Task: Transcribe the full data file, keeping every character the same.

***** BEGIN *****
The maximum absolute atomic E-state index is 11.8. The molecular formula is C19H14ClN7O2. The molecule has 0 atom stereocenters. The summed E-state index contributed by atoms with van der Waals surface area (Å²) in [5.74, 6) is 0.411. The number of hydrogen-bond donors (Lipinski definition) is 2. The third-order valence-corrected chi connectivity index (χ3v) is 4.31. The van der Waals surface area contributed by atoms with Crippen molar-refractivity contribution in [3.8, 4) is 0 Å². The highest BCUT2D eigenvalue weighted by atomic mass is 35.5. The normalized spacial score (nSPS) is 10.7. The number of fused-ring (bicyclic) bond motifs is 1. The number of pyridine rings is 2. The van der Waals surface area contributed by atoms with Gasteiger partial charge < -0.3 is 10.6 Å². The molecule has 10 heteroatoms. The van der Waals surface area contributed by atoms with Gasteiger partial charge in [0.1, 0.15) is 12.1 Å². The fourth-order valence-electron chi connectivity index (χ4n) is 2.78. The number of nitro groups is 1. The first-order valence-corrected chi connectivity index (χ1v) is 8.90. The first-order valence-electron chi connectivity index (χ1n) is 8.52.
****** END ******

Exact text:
The maximum absolute atomic E-state index is 11.8. The molecular formula is C19H14ClN7O2. The molecule has 0 atom stereocenters. The summed E-state index contributed by atoms with van der Waals surface area (Å²) in [5.74, 6) is 0.411. The number of hydrogen-bond donors (Lipinski definition) is 2. The third-order valence-corrected chi connectivity index (χ3v) is 4.31. The van der Waals surface area contributed by atoms with Crippen molar-refractivity contribution in [3.8, 4) is 0 Å². The highest BCUT2D eigenvalue weighted by atomic mass is 35.5. The normalized spacial score (nSPS) is 10.7. The number of fused-ring (bicyclic) bond motifs is 1. The number of pyridine rings is 2. The van der Waals surface area contributed by atoms with Gasteiger partial charge < -0.3 is 10.6 Å². The molecule has 10 heteroatoms. The van der Waals surface area contributed by atoms with Gasteiger partial charge in [0.1, 0.15) is 12.1 Å². The fourth-order valence-electron chi connectivity index (χ4n) is 2.78. The number of nitro groups is 1. The first-order valence-corrected chi connectivity index (χ1v) is 8.90. The first-order valence-electron chi connectivity index (χ1n) is 8.52.